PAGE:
Direct Observation of the Electroadsorptive Effect on Ultrathin Films for Microsensor and Catalytic-Surface Control

Authors

  • Prof. Dr. Theodor Doll,

    Corresponding author
    1. Microstructure Physics, University of Mainz, Staudinger Weg 7, 55128 Mainz (Germany)
    2. Current address: Biomedical Engineering, VIANNA, Hannover Medical School, Feodor-Lynen-Str. 35, 30625 Hannover (Germany)
    • Current address: Biomedical Engineering, VIANNA, Hannover Medical School, Feodor-Lynen-Str. 35, 30625 Hannover (Germany)
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  • Dr. Juan J. Velasco-Velez ,

    1. Microstructure Physics, University of Mainz, Staudinger Weg 7, 55128 Mainz (Germany)
    2. Materials Science Division, Lawrence Berkeley National Laboratory, Cyclotron Road, Berkeley CA 94720 (USA)
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  • Dr. Dirk Rosenthal,

    Corresponding author
    1. Inorganic Chemistry, Fritz-Haber-Institut der Max-Planck-Gesellschaft, Faradayweg 4–6, 14195 Berlin (Germany)
    • Inorganic Chemistry, Fritz-Haber-Institut der Max-Planck-Gesellschaft, Faradayweg 4–6, 14195 Berlin (Germany)
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  • Dr. Jonathan Avila ,

    1. Laboratorio de Filmes Finos e Superficies (LFFS), CFM, Universidade Federal de Santa Catarina, Caixa Postal 476, CEP 88040-900 Florianópolis, SC (Brasil)
    2. Departamento de Física, Universidad de Chile, Av. Blanco Encalada 2008, Santiago (Chile)
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  • Prof. Dr. Victor Fuenzalida

    1. Departamento de Física, Universidad de Chile, Av. Blanco Encalada 2008, Santiago (Chile)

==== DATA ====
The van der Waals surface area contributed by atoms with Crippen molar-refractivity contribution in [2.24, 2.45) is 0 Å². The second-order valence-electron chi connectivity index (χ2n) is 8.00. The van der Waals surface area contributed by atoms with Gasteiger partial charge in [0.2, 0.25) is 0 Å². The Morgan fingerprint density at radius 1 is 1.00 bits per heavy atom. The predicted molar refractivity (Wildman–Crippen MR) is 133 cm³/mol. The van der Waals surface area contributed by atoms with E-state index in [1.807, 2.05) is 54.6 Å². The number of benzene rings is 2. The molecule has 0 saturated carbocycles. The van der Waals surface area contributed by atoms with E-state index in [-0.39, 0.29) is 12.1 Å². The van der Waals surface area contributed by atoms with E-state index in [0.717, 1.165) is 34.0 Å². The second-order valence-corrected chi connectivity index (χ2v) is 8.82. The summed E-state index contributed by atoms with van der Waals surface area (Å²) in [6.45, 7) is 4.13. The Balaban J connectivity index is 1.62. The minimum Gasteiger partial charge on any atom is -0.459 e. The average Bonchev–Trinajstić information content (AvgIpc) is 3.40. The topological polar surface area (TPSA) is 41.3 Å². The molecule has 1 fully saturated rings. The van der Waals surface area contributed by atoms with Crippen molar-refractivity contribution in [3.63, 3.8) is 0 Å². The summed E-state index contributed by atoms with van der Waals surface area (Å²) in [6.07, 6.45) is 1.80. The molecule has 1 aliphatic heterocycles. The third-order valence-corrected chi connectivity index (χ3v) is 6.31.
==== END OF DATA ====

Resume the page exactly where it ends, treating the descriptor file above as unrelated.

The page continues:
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Abstract

Microchemical sensors and catalytic reactors make use of gases during adsorption in specific ways on selected materials. Fine-tuning is normally achieved by morphological control and material doping. The latter relates surface properties to the electronic structure of the bulk, and this suggests the possibility of electronic control. Although unusual for catalytic surfaces, such phenomena are sometimes reported for microsensors, but with little understanding of the underlying mechanisms. Herein, direct observation of the electroadsorptive effect by a combination of X-ray photoelectron spectroscopy and conductivity analysis on nanometre-thick semiconductor films on buried control electrodes is reported. For the SnO2/NO2 model system, NO3 surface species, which normally decay at the latest within minutes, can be kept stable for 1.5 h with a high coverage of 15 % under appropriate electric fields. This includes uncharged states, too, and implies that nanoelectronic structures provide control over the predominant adsorbate conformation on exterior surfaces and thus opens the field for chemically reactive interfaces with in situ tunability.

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